UC Riverside was a relatively small campus when Randy Olson graduated in 1980, but it had a huge impact on his life.
Olson, who began a two-year term as president of the UCR Alumni Association board on July 1, hopes to provide the same opportunities to current and future students.
“If a new student can walk out with the same experience I had that would be a positive for me,” he said.
Olson, who grew up in Redlands, noted UCR loomed large as the “premier school in the Inland Empire.” But it was still relatively new in the UC system with fewer buildings and a smaller student population.
“The campus was a very small, tight-knit community,” Olson said.
He enjoyed the challenging academic courses as well as the friendships he made through his involvement in the Greek fraternity system.
“My relationships with my professors and student relationships that I built helped me grow as a person,” he said.
Olson graduated with a bachelor’s of science in administrative studies, a business-related degree that the campus offered before the UCR School of Business opened. He went on to earn his MBA from Cal Poly Pomona in 1984.
For the last 18 years, Olson has been the owner of American Solutions Group, a Corona-based print, promotions, and business apparel company. He joined the Alumni Association board of directors 16 years ago and has been active with its UCR Inland Empire Alumni Chapter, as well as the Membership and Marketing, and Alumni Engagement committees.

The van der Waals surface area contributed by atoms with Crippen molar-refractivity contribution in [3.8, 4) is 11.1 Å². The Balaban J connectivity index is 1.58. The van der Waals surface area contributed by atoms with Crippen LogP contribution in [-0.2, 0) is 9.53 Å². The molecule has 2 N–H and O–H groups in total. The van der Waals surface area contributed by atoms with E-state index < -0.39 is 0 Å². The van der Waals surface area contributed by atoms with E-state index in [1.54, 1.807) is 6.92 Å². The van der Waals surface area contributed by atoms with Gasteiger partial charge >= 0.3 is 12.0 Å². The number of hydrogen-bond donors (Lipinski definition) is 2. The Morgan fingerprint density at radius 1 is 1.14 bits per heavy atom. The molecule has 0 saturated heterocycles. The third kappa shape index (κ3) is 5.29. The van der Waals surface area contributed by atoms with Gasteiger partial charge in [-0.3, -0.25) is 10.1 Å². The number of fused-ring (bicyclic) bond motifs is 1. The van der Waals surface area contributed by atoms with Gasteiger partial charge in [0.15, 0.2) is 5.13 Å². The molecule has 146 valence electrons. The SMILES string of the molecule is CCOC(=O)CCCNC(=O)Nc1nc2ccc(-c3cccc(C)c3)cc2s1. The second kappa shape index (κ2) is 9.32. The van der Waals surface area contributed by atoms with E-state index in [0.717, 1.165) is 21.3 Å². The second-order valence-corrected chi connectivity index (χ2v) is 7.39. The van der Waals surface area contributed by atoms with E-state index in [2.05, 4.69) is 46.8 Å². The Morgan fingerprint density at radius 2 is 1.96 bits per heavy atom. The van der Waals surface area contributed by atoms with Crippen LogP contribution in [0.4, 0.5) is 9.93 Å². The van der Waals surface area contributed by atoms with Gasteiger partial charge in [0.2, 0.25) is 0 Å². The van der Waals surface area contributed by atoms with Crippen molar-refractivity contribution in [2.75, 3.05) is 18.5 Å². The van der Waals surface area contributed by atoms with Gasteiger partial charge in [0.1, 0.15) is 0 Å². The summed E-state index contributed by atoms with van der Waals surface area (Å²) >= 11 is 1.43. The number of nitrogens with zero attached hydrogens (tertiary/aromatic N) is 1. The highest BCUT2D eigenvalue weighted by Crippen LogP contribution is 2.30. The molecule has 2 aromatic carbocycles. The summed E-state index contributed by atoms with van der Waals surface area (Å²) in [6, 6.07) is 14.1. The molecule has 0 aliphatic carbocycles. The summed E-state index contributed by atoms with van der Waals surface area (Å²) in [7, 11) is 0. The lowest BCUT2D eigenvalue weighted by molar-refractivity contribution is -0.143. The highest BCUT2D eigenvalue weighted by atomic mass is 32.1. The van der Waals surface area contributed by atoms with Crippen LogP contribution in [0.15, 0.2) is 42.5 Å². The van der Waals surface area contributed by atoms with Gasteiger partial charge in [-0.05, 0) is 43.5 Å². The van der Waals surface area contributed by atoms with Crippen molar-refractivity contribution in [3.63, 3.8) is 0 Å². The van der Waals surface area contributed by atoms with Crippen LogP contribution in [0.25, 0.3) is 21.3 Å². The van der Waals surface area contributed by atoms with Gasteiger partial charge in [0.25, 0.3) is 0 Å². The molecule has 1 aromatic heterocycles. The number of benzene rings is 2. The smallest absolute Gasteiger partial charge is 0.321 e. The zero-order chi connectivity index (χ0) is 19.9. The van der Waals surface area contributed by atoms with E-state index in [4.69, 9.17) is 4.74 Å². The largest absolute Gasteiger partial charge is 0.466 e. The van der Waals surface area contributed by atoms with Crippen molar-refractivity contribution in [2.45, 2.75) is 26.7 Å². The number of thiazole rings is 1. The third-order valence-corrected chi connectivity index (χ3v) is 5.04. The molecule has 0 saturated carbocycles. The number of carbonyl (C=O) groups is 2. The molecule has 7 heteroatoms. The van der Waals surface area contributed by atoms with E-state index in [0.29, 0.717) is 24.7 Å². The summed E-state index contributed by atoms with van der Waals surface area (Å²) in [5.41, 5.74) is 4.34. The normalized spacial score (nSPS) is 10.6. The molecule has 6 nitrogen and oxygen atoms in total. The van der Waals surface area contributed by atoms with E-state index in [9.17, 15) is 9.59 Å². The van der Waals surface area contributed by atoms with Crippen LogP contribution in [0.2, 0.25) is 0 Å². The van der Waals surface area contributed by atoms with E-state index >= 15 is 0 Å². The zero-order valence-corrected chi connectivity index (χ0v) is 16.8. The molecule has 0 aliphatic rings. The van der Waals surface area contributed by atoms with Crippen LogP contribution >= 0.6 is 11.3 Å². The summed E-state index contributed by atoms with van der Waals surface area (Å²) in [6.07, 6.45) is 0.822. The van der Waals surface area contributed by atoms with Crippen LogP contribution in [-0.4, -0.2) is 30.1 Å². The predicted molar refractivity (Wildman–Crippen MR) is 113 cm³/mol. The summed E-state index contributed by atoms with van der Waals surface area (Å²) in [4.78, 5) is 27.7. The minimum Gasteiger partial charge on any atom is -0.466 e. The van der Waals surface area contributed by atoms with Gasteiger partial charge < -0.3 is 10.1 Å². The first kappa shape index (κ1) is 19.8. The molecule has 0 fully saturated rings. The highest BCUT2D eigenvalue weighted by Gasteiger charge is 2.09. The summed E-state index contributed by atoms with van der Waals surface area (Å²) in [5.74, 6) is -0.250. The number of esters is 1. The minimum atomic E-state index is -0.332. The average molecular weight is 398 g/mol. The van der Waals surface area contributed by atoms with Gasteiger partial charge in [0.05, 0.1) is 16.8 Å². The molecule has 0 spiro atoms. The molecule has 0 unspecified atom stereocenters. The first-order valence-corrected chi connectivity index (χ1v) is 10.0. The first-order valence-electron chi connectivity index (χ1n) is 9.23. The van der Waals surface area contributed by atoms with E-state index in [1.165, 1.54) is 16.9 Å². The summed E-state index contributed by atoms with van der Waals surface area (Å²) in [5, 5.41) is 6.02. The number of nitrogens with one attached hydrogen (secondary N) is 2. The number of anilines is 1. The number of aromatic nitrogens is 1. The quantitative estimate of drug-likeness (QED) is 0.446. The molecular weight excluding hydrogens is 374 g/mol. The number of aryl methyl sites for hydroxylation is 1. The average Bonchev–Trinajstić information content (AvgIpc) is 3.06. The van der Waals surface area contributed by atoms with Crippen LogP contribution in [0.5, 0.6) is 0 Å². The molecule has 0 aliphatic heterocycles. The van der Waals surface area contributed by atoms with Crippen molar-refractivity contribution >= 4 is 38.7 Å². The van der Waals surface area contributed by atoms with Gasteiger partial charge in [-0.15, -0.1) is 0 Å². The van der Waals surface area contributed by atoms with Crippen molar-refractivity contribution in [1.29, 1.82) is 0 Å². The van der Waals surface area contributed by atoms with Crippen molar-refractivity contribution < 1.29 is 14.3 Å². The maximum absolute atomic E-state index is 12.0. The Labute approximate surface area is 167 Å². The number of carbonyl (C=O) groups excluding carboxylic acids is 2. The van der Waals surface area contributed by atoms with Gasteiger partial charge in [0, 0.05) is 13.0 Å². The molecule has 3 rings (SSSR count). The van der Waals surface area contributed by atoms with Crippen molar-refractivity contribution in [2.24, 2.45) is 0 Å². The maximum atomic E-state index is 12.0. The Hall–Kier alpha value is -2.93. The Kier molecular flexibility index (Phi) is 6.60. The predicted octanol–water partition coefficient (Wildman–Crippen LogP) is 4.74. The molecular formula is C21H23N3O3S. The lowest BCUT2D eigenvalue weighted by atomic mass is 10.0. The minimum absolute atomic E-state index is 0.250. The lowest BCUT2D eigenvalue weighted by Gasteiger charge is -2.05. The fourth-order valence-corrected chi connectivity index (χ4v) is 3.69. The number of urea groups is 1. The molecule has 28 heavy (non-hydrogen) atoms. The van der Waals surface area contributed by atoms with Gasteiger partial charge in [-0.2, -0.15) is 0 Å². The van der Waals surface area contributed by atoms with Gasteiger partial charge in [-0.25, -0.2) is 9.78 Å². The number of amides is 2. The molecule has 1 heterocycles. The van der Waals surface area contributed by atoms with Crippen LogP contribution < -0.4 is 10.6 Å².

Those involved with the alumni groups share a life-long affinity with the campus and a desire to give back and make a difference to the campus that helped shape their lives, Olson said.
The association has an endowment fund that has grown to $1.6 million. Olson said he hopes to increase the endowment, the number of scholarships provided, and the number of students aided by the association.
The group is also active in volunteering for campus activities and lobbying on behalf of UCR in Sacramento when it comes to increasing state funding.
“We’re here to support the students and the campus, and we’re going to do it through our traditional ways of supporting students financially, helping the campus financially, and volunteering,” Olson said. “We also want the campus to help us identify if there are new areas where we can have an impact on the UCR community.”
As the campus and students face a more uncertain climate due to the pandemic, the alumni association will be looking for additional ways it can make a difference, he said.
To that end, Olson hopes to encourage more alumni to support their efforts.
“If you’ve ever thought of being involved, now is the time because the campus has a big need,” he said.